Matthewmorrison_glee_290 FOX thinks it has a hit on its hands with “Glee,” giving it a prime post-“American Idol” slot to air its pilot months before it actually goes into regular rotation in the Fall. The early verdict? All depends on your tolerance for being beaten over the head with a happy stick. Because this show will put on a smile on your face even if it has to kill you in the process.

The plot: well, you know the plot. Not because you, like I, watched the episode, but because you’ve seen some variation on every single plot point in some other part of pop culture. That’s not a knock on the show: it wears its unoriginality as a point of pride, which in a way ties in nicely with the overall theme of the show: it’s OK to reveal yourself to the world exactly as you are.

And hey, in a post-Susan Boyle world, I’m fine with that message. I don’t need every show I watch to revel in emo angst. Teen spirit in this show doesn’t smell minty fresh, but there’s something wonderfully retro about the trials and tribulations of the characters involved. It’s not that there’s no drama, but there’s a refreshing lack of histrionics as the show uses its protagonist, former wonder kid now high school Spanish teacher Will Schuester, as a stand-in for the audience. Through him, we’re asked to relive the communal, awkward experiencing of trying to fit in. Not just in high school, but in life itself.

As one who spent more time in our theatre’s wood shop than on any particular practice field, it’s safe to say I’m the target demo for “Glee.” But the beauty of the show is in showing that members of each hard-coded clique feels equally an outsider, with the bullying of the football team merely a defensive mechanism to compensate for feelings of inadequacy. But we get behind the ragtag members of the glee club because they in some ways represent that sense of isolation we all felt in high school. (Not just me, right? Right? Right? Oh God, I’m regressing again.)

Having mentioned that ragtag group…we only got two know two of them in any meaningful manner this week, Finn (this show’s Troy Bolton) and Rachel (this show’s Tracy Flick, props to Rick Porter for the reference). The rest stayed in the background as much in the plot as on stage in this initial episode, though undoubtedly we’ll learn more about them come the Fall season. Because Finn and Rachel are only archetypes at this point, they didn’t really stand out this week. I hope “Glee” takes its occasionally naughty humor and punctures the stereotypes currently caging these characters when it returns.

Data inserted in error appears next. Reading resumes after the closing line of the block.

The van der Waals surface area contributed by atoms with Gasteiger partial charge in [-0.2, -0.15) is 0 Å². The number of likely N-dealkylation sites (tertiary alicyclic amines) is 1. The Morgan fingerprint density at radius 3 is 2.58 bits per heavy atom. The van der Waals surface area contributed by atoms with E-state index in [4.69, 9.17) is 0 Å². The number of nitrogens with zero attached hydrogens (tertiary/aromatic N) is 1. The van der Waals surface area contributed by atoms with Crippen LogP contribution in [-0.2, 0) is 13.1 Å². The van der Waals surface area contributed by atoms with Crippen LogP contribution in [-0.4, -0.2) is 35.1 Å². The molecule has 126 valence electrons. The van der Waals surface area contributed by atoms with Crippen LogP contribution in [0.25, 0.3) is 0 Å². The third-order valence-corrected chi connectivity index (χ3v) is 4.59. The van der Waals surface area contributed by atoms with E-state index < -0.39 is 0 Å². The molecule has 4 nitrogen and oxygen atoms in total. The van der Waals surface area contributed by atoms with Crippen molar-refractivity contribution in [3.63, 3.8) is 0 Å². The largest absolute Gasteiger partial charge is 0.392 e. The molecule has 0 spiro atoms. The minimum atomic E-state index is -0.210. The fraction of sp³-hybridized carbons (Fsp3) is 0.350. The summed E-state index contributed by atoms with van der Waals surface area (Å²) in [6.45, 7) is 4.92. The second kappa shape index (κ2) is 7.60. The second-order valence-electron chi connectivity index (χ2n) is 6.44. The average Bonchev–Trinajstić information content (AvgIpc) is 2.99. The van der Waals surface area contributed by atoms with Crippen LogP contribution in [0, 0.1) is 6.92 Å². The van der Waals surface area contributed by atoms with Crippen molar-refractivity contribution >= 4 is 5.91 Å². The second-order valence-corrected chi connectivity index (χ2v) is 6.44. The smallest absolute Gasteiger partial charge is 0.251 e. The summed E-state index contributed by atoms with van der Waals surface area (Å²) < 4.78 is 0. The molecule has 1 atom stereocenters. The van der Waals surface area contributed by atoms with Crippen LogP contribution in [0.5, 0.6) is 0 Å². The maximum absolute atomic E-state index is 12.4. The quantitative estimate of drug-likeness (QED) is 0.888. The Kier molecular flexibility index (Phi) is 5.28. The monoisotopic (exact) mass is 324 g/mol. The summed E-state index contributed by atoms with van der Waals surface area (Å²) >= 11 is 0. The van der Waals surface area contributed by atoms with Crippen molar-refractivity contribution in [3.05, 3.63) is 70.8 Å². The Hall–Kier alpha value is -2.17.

For his part, Will puts his heart behind the glee club not only to relive his glory days, but as a way to avoid what appears to be a fairly loveless marriage. His wife works part time in an ongoing effort to own every item in the Pottery Barn catalog. I personally didn’t believe her telling Will about her pregnancy; instead, I chalked it up as a plot to re-orient her drifting husband as well as an attempt to ensure that she’s always well-stocked with tasteful yet banal home furnishings. All this leaves fellow teach Emma doe-eyed and yearning from across the teacher’s lounge.

The episode ends on the approximately 1,657,433rd use of Journey’s “Don’t Stop Believing,” with Finn having decide to bridge both the jock world and glee world and the rest of the school’s established cliques envying the group’s red shirts and soaring harmonies. I tried to resist this song, having burned out on it from not only “The Sopranos” finale but its ubiquitous use at local karaoke joints, but damn you “Glee,” you got me anyways. Because again, through Will, we’re invited to see ourselves onstage at this moment. And who doesn’t want to see themselves in a perfect moment?

Other news and notes:

  1. The promos made it seem like Jane Lynch was the star of this series, but she was sparingly used this week. Luckily, she made the most of her screen time as a worthy nemesis who will undoubtedly fight Will for every last school dollar.
  2. Loved the use of a capella versions of popular songs in lieu of synthesized orchestration. Subtle but effective. About the only subtle thing the show did during the entire hour.
  3. While I lament the overuse of “Don’t Stop Believing,” the show at least snuck in another Journey gem, “Lovin’ Touchin’ Squeezin'” via flashback. Now, if they drop “Wheel in the Sky” at some point in the future, I’ll be impressed.
  4. As (intentionally) inappropriate as the ginormous production number for Vocal Adrenaline’s “Rehab” was, it was topped by Tina’s hysterical crotch chop during “I Kissed a Girl.”
  5. Best quotes? “Oh my God, look at monkey!”, “Don’t go in the Christmas closet!”, and the sign in Will’s office that reads, “Priority #1: Help the Kids!” after pretending to plant drugs in Finn’s locker.
  6. I know I’m a little old and perhaps unhip, but are people really still using MySpace these days?

For a show that names its group “New Directions,” “Glee” certainly treads along well-worn paths. But the point isn’t transcendence of television tropes; it’s about conquering the hearts of its viewers. I hope further episodes tickle the brain as much as this episode lurched at the emotional jugular, because there’s a devious wit existing below the surface of this seemingly saccharine show. And a little more subversion would be music to my ears. But since I’ll be tuning in to see later this year, I’d say the show did it job well. Not quite the 9 assigned by Will at episode’s end, but well indeed.

What did you think of the show’s premiere? Are you on board for the full season come Fall? Will it fill in the gap left by “American Idol” or will it fall flat? Get it? Flat? I kill me.

In Journey-esque terms, how would you rate the show?(web poll)

Ryan will be hosting auditions for his Journey tribute band over at Boob Tube Dude.

Posted by:Ryan McGee